Apart from being a game which involves a race between the two players, one of the essential actions when playing backgammon is trying, and hopefully managing, to block your opponent, to put his checkers on the bar and to prevent him from bringing his checkers to the home board before you do.
You can block your opponent by building points, that is two or more checkers on the same space. The points in the home board make it harder for the other player to move his checkers out of your home board, or to enter your home board with a checker that is on the bar. Needless to say, the more home board points you have, the better it is. And what is even better than this, is having consecutive points, with no empty spaces between them. This is called a prime. A gap between the points is called a “broken gap”. The most effective prime is “six-prime block”, which means having six consecutive points. The opponent will not be able to move his checker, because six is the highest number shown on the dice. His checkers will remain blocked until one point from the prime is removed. In order to gain or to keep your advantage, you must maintain that prime for as long as you can.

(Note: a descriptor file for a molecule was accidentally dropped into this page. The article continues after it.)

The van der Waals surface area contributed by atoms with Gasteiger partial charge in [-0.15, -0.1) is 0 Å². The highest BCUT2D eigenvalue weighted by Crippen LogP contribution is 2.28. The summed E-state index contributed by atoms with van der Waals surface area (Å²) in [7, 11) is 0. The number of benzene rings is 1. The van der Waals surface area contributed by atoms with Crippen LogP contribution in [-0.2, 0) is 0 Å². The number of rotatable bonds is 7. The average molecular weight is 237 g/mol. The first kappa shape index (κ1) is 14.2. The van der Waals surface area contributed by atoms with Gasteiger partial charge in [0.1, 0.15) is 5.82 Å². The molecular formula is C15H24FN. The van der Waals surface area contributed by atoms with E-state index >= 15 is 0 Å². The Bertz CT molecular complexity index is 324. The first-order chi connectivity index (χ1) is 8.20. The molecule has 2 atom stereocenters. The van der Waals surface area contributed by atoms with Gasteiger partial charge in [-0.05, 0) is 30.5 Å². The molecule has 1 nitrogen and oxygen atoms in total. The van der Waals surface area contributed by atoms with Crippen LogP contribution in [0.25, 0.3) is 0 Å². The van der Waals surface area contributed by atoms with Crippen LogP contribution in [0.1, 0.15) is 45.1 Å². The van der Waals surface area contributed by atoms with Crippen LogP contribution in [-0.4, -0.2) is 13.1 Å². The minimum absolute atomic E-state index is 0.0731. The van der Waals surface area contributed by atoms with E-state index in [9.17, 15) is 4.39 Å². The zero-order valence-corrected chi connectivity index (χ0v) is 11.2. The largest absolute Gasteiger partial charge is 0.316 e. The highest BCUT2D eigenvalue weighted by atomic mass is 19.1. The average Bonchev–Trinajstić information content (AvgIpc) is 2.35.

As a conclusion, in order to block your opponent, you need to
- Make points, preferably consecutive ones
- Besides having points in your home board, also try to have points in the middle of the board, in order to create primes.
- Move the checkers together. Even though they are blunts, with a little luck the opponent may not be able to hit you, and also those blunts may be used to create a point, or as a landing platform for other checkers.
- Try to have as many points in your home board as possible. They will prevent your opponent from entering, in case he has a checker on the bar.